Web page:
to an alarming extent in Camden, he was a member of the sanitary
committee. For his efficiency as an executive officer and as attending
physician – free of charge- when the unfortunate people were stricken
with the loathsome disease, the city council unanimously passed the
On December 22, 1866 Dr. Donges was married to Miss Rose Renaud, of
Phildelphia. Dr. and Mrs. Donges have five children,- Miriam E.,
Clarence B., Raymond R., Evelyn L., and Ralph W.E.
|The History of Camden County New Jersey * George Reeser Prowell -1886|
COUNCIL CHAMBER, CITY HALL
At a stated meeting of City Council, held on the above date, it was
That a committee of three be appointed to draft suitable resolutions
conveying the thanks of this body to J.W. Donges M.D., for special
services rendered as a member of the Camden Board Of Health, during the
prevalence of the small-pox in our city in the fall of 1879-80.
The committee reported the following, which was unanimously
Whereas, The citizens of this community, through there
representatives, having expressed an earnest desire that a token of
public appreciation should be extended to J.W. Donges, M.D., for the
fearless and faithful discharge of his duties s a member of the board of
Health, be it therefore
Resolved, That the sincere and heartfelt thanks of this body and
community are hereby extended to J.W. Donges, M.D., member of City
Council from the Eighth Ward and member of the Board of Health, for his
indefatigable, self-sacrificing, and successful efforts to obliterate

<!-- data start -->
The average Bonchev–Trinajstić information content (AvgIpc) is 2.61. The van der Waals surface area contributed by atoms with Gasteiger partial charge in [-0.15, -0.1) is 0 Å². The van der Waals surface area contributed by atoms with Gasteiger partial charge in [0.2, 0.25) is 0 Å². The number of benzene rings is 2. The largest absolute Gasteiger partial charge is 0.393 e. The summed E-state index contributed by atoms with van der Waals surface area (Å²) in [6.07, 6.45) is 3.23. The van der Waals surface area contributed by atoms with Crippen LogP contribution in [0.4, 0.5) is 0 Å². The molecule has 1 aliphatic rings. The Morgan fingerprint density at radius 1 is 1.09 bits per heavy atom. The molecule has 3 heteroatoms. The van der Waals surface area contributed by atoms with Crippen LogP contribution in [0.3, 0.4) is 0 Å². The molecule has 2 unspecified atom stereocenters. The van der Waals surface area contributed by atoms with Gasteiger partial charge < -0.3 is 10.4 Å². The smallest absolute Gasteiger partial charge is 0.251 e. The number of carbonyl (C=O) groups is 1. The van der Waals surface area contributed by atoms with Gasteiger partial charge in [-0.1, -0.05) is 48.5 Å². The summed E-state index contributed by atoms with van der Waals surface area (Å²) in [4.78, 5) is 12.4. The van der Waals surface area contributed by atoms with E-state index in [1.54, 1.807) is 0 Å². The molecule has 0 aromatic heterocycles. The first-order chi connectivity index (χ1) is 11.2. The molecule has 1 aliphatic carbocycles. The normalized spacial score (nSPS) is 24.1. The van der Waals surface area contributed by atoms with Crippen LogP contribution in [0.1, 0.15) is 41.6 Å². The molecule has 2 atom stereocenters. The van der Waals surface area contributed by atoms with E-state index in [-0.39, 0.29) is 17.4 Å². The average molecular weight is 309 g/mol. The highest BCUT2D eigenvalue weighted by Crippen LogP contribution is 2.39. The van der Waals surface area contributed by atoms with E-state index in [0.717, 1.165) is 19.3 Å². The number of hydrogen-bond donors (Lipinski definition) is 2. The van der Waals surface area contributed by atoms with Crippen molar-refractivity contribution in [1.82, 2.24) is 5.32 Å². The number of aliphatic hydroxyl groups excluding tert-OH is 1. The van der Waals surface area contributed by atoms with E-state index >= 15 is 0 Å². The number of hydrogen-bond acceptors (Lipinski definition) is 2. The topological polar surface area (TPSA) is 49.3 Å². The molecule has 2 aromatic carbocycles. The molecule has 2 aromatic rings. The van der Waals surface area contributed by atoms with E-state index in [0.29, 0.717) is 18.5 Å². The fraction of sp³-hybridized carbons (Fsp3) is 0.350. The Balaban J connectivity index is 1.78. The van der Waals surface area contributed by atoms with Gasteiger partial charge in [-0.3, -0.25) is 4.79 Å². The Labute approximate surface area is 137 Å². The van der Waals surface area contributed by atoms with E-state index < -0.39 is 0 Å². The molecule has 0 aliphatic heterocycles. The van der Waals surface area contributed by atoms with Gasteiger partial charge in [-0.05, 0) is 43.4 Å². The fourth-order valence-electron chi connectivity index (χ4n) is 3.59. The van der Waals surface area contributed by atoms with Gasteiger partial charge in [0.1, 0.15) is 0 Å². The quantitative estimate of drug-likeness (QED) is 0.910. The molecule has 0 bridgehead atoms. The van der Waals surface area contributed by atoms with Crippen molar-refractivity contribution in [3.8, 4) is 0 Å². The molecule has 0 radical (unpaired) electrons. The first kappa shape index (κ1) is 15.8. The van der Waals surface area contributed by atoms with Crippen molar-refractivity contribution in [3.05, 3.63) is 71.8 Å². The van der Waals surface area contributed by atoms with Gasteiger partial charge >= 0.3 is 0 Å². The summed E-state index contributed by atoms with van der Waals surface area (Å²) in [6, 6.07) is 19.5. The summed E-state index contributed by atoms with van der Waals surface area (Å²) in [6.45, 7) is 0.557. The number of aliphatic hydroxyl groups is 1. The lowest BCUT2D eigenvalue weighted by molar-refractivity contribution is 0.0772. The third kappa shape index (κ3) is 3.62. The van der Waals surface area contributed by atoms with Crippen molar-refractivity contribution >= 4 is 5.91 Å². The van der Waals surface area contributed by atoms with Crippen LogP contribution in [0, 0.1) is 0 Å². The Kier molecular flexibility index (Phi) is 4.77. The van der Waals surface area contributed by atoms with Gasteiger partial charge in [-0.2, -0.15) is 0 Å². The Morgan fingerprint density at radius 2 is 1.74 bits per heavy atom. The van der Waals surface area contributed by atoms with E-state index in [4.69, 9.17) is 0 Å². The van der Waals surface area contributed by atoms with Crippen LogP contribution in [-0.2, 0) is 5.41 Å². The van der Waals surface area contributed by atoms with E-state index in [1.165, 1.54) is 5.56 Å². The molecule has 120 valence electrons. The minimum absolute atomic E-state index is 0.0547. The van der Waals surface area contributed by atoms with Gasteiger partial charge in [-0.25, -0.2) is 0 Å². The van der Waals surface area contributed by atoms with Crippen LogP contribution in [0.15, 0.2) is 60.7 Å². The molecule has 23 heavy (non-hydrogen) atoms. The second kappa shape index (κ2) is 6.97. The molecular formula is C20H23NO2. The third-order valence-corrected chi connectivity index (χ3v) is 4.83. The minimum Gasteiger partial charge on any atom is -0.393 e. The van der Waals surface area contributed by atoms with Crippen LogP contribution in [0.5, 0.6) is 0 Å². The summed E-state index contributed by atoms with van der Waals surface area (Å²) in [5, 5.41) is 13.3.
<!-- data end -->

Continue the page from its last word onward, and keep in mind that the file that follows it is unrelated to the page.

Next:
the loathsome disease that infested our city.
Resolved, That to his valuable assistance and wise professional
judgement is due the successful efforts of the board in preventing a
wide-spread epidemic, and placing practical safeguards against a
recurrence of the disease for years to come.
Resolved, That his exceptional care and provision for the
comfort of the public patients commands their gratitude in a manner that
word are inadequate to express.
Michellon, President City Council
Alex J. Milliette, H.T. Rose, & T.P. Pfeiffer, Committee
Trenton Evening Times - December 29, 1887
Philadelphia Inquirer - March 14, 1890
J, Oscar Nichuals - Howard Carrow - Jacob Neutze- Dr. William S. Jones
Emil Mettler - Henry Sparrow - Dr. John W. Donges - John Cherry - Lewis McDowell
Samuel Mowery - Scheimer - Kendall - Hatton - Bowden - Cowperthwaite - Kellum - Cleary
Containing Life Sketches of Leading Citizens
Camden and Burlington Counties
Inquirer - February 3, 1898
Click on Image for PDF File of Complete Article
Jessup - David
Baird Sr. - Thaddeus P. Varney - George Barrett - Harry
Isaac Toone - John H. Fort - Philip Schmitz - O. Glen Stackhouse - Charles M. Baldwin
George R. Thompson - Frederick Kauffman - Benjamin Braker - David M. Chambers
William H. Davis - Dr. John W. Donges - Harry B. Paul
Philadelphia Inquirer * October 29, 1899
Mick - Dr.
John W. Donges - Christopher S. Magrath - Isaac Ferris Jr. -
John Hood - George D. Borton - James F. Davis - Joseph Devinney - George Holl - Joseph Nowrey
William E. Anthony - David T. Campbell - John Pugh - John K. Esler - Harry Stetser
Cornelius Schepperkotter - Dr. Francis J. Bicker - Jonas S. Miller - Allyn Brewer
Joseph Peacocok - David A. Shreeve - Charles D. Heath - Frederick Krueger - F.S. Neipling
Aaron Bryant - Jacob C. Lippincott - Thomas Wentz Jr. - William J. Thompson - John S. Smith